Whispering Ridge

Author: 

 

Riding Horses Along Tatanka Bluffs 

 

by Dave Simpkins

Trails Editor/Publisher

If you stop long enough between the granite rocks and cedar trees of the Minnesota River Valley near Redwood Falls you just might hear the sounds of four centuries of horse hooves echoing off the bluffs.

The nomadic Dakota people brought horses into this valley some four hundred years ago to carry their belongings, hunt for buffalo and chase off enemies.

A little less than 200 years ago trappers and traders road horses into the valley to trade for beaver pelts and explore the newly purchased Louisanna Purchase.

The Dakota used horses to fight the settlement of their land during the Dakota War of 1862. 

Once the treaties were signed European settlers used horses to bring their belongings into the valley and ploy the land.

“The horse has been a big part of this country for many generations,” said Loren Kaardal of the Green Corridor Association and Tatanka Bluffs Corridor project.

“What we have along the Minnesota River is a section of land that is pretty much the same it was centuries ago. The steep bluffs and annual flooding has kept development away. This gives us a wonderful opportunity to create a conservations recreational area with horse, biking and hiking along with fishing, canoeing, camping and birding.”

Kaardal was part of a horse trail demonstration day at the 180-acre Whispering Ridge Aquatic Management Area co-sponsored by the Minnesota Department of Natural Resources, the Minnesota Trails Riders Association and Tatanka Bluffs.

Kaardal worked to have Whispering Ridge purchased by the DNR for public use. While the land has been used for horse back riding, the DNR has limited recreational use of the land since it is in an aquatic program. 

Dennis Frederickson, former State Senator and Southern Regional Director for the DNR said his office sees “tremendous potential” for Whispering Ridge to part of a much larger mulit-use recreation area reaching from as far as New Ulm to Granite Falls.

“We must first look to what needs to be protected here, come up with a plan and then provide a recreational area that fits the landscape,” said Frederickson.

Frederickson said there will have to be some creative rewriting of the rules but he was confident that could happen.

Courtland Nelson, Director of the Parks and Trails Division of the DNR agreed.

“This is a beautiful piece of land in a beautiful and historic part of the state. If we do it right, we can have something that preserves the natural beauty, shares the story, gives people a place to recreate as well as help the local economy,” said Nelson.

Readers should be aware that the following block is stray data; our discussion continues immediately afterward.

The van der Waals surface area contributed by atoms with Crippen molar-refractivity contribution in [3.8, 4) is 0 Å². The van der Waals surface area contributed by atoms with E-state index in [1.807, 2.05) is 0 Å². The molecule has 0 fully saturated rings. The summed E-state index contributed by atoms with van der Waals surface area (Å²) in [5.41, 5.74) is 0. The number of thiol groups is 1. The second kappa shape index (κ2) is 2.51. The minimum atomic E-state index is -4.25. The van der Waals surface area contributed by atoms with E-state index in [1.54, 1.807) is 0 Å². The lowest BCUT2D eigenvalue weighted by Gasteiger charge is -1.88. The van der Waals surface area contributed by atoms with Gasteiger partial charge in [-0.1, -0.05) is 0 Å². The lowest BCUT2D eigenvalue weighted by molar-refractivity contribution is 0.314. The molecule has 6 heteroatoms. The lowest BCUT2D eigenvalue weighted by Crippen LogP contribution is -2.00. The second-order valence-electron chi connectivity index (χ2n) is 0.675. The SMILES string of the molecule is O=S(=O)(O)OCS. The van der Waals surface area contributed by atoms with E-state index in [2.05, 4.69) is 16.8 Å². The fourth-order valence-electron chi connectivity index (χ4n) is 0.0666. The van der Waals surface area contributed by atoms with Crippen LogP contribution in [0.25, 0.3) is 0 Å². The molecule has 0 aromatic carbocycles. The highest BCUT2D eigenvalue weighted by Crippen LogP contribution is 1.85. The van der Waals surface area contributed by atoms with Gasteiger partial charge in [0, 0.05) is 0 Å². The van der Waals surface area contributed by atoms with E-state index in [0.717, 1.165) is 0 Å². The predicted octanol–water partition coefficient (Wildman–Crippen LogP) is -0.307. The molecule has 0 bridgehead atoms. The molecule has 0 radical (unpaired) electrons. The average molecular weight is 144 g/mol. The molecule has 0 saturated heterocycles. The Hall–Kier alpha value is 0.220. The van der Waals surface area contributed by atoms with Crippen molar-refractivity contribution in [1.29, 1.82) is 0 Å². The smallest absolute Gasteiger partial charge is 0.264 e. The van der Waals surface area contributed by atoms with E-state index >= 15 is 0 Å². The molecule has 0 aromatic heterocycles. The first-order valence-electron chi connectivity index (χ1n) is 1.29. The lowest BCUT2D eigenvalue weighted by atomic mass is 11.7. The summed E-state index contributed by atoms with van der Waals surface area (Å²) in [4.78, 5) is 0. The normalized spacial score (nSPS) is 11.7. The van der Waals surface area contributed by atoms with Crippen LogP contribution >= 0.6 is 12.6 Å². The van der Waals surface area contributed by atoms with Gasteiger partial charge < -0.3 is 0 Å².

“While it will take some time, I believe it can be done,” added Nelson.

He also mentioned the horse trail pass has raised nearly a half a million dollars for trail development. 

The corridor includes Lac qui Parle, Upper Souix Agency, Fort Ridgley and Flandrau state parks as well as state historic sites of the Lac qui Parle Mission, Birch Coulee Battlefield, Historic Fort Ridgely, Lower Souix Agency and the Harken Store. 

Marv and Pat Breitkreutz hosted the event. They farm nearby and have been riding the valley for 30 years. Marv is also the incoming president of the Trail Riders Association.

“We live here and we know just how beautiful it is to ride these beautiful bluffs,” said Breitkreutz. “It is also a good place to hunt and fish and would be a good place for other kinds of trails.

Annie Teffer  of Amigo Saddle Club remembers growing up on a farm, her parents and neighbors would load up 10 horses in a grain truck unloading them against a hill. Then they would clean it out, lay straw down and all the children would sleep in the truck.

“Trail riding is a family friendly activity where people can bond in the outdoors,” said Teffer.

Winona Goodthunder of the Sunktanka Saddle Club agreed saying riding along the river and through the cedar forest is a relaxing time for her. Her saddle club honors their tribal traditions by speaking Dakota as they ride.

Mark Larson, Director At Large with the Parks & Trails Council of Minnesota said this corridor project would be a good priority project for the Council. 

“This is a great area well worth developing into a multi-use recreational area for a wide variety of people to use,” said Larson.

The Parks & Trails Council is a non-profit organization that raises money to acquire land for parks and trails. They have been instrumental in expanding many state parks and nearly all of the state bike trails.

“We’re just glad the DNR and others see the potential of this area and want to build on it,” concluded Kaardal. “This is just the beginning of a long process that will be worthwhile for everyone.”

 

 

 

 

 

 

 

 

 

 

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